Wednesday, September 30, 2009
Two years ago, on this very day, my third born child, Noe Michael came into this world saying, as Frank Sinatra would, "I did it my way!"
My loving husband, mother & father (& my little brother in Japan on the phone) helped me welcomed this 6 lb 10 oz, 20 inch long bundle at 4:58pm Sunday, September 30th, 2007. (6 days early)
Our day began with my bag of waters breaking at 6:30 am, and since I was certain this was what had happened, there was no need for me to insist Ralph smell the leakage as I had before, with Capi. (I wanted to make sure it wasn't urine) We began to assemble our "team". MIL and Grand MIL to watch Gabriel & little Capi at our house, my parents to be present at the birth.
I took the time to do some last minute house straightening, take a shower and apply light makeup. (yes, vanity thy name is Capi) We arrived at the hospital at 8'ish, still no contractions to speak of, yet a consistent stream of amniotic fluid.
We were all surprised, since this had not been typical of my previous births, which had been termed "rapid labor".
By 9 am I was admitted into L & D and examined to be at 3cm, with cervix soft, yet completely high. The delivering OB (Dr. Small-Hands) suggested since I'd not begun contracting, to have a pitocin drip and asked if I had any special wishes or concerns? I mentioned I had never had an epidural with my other two deliveries having had rapid labor - so he offered one to me before beginning the pitocin drip. At the time, I obliged thinking "HA! I'm going to try something different."
However, by the time the nurse arrived with the IV, I had second thoughts. I had effectively managed my pain before and I assumed the pitocin would progress labor quickly. I didn't see a need for the epidural and declined it. I wanted to be free to change position, wander about the room and pace as I needed to.
Pitocin was started at 10am at 2ml and triggered contractions every 3 or 4 minutes, which seemed to wane in intensity and frequency. Periodically, the nurse would come in and increase pitocin level. Yet, results were the same. I paced the room, did pelvic rocks, sat and rested, did squats...no noticeable changes.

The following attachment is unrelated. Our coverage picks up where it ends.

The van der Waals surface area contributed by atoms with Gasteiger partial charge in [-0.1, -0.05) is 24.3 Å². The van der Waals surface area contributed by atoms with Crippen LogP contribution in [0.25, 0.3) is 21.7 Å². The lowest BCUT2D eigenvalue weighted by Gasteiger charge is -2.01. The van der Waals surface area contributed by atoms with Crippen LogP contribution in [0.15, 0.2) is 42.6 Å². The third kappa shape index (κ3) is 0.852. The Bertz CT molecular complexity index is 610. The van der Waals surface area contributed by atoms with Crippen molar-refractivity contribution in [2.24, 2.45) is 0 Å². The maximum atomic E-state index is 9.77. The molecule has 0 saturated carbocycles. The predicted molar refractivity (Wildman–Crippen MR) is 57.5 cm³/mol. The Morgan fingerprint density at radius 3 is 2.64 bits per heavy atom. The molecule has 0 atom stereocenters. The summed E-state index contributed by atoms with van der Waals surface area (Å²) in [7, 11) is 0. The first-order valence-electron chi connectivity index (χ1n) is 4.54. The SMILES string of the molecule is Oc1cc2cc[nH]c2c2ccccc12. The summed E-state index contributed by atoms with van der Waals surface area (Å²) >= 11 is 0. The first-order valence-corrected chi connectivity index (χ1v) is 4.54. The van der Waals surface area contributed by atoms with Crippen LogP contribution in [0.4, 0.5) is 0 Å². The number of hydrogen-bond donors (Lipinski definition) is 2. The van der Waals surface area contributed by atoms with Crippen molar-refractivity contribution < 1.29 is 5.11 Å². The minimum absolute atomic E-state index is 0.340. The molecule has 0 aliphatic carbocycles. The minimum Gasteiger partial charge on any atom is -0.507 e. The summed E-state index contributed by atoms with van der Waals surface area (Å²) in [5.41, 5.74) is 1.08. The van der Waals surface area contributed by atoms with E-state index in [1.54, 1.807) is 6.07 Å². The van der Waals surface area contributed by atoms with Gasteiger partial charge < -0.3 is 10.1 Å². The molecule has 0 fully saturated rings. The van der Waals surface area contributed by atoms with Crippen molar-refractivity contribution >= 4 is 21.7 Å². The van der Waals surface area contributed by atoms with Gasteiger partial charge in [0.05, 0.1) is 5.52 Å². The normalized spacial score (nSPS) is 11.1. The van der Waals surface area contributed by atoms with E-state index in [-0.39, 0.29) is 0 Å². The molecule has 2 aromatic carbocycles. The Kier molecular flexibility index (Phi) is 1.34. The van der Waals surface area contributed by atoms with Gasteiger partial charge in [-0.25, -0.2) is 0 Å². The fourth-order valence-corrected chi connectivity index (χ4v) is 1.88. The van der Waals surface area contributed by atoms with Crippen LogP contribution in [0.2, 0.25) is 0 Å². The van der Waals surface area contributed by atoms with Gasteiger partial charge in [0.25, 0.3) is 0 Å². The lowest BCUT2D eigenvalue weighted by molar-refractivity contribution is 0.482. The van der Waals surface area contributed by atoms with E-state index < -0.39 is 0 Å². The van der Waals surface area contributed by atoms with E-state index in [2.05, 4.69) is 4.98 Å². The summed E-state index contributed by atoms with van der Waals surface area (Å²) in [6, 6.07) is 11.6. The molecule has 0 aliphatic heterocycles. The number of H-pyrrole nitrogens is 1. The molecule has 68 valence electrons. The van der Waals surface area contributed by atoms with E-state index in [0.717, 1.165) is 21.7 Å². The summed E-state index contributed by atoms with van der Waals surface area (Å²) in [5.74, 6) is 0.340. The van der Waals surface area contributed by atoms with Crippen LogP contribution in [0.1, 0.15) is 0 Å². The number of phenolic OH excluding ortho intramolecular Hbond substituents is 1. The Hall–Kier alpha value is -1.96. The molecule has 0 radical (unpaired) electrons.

When I reached the point of pitocin at 12ml, I asked the nurse, "what are other women normally doing at 12 ml of pitocin?" She laughed and said, "they're usually screaming and rolling around on the bed." I asked, "am I abnormal or something?" She replied, "I've never seen anything like you!" (nor has anyone since, I am sure)
Pitocin was increased to 18 ml, and contractions started to "change." I felt positive pressure in my cervical area and asked to be checked at 3:30. Disheartened to learn I was only at 4cm, with 100% effacement. Noe's head was right at the cervix, yet cervix opening was at the back of his head.
Frustrated, I decided to try standing and rocking again. I was somewhat annoyed that things were taking so long & I began to wonder how much longer this all would go on?
At 4pm, Noe made an unusual feeling move which sounded somewhat like a sonic boom on the monitor. I felt the all too familiar "immediate pain and pressure." "Game on," I thought. I began to need to breathe through the contractions and no longer wanted to stand and rock. Ralph's jokes became unfunny. I asked to be checked again at 4:30pm, and the nurse confirmed I was "complete".
I was asked NOT to push until the doctor had arrived. I, however was READY to push and stated ..."well, then he NEEDS to get here, now!" After what seemed like an eternity Dr. Small-Hands arrived and assumed "catcher's position". I was given the green light to push, so I gave it all I had annnnd...he told me to stop. I, was not of the opinion I should stop pushing and very politely asserted (through gritted teeth) "NO, he needs to come out NOW!"
Apparently my cervix still hadn't come "around" (I hate when everybody isn't on the same page) so he put on his miner's cap and reached in. I felt and almost seemed to hear a "pop", it was VERY painful and I confess I SCREAMED! (then I did the moon walk with my butt cheeks up the hospital bed)
With that minor adjustment I was allowed to resume, and in one breath out came Noe's head. One more push brought the shoulders. Dr. Small-Hands told me to reach down and take my baby. How absolutely thrilling it felt to be the one to bring him out of me and straight into loving arms. "you're here, you're here! how handsome you are!"
Noe Michael is perfectly unique and an agreed completion to our family. I hear people say this from time to time, but he's everything I never knew I always wanted.
Happy Birthday mijo!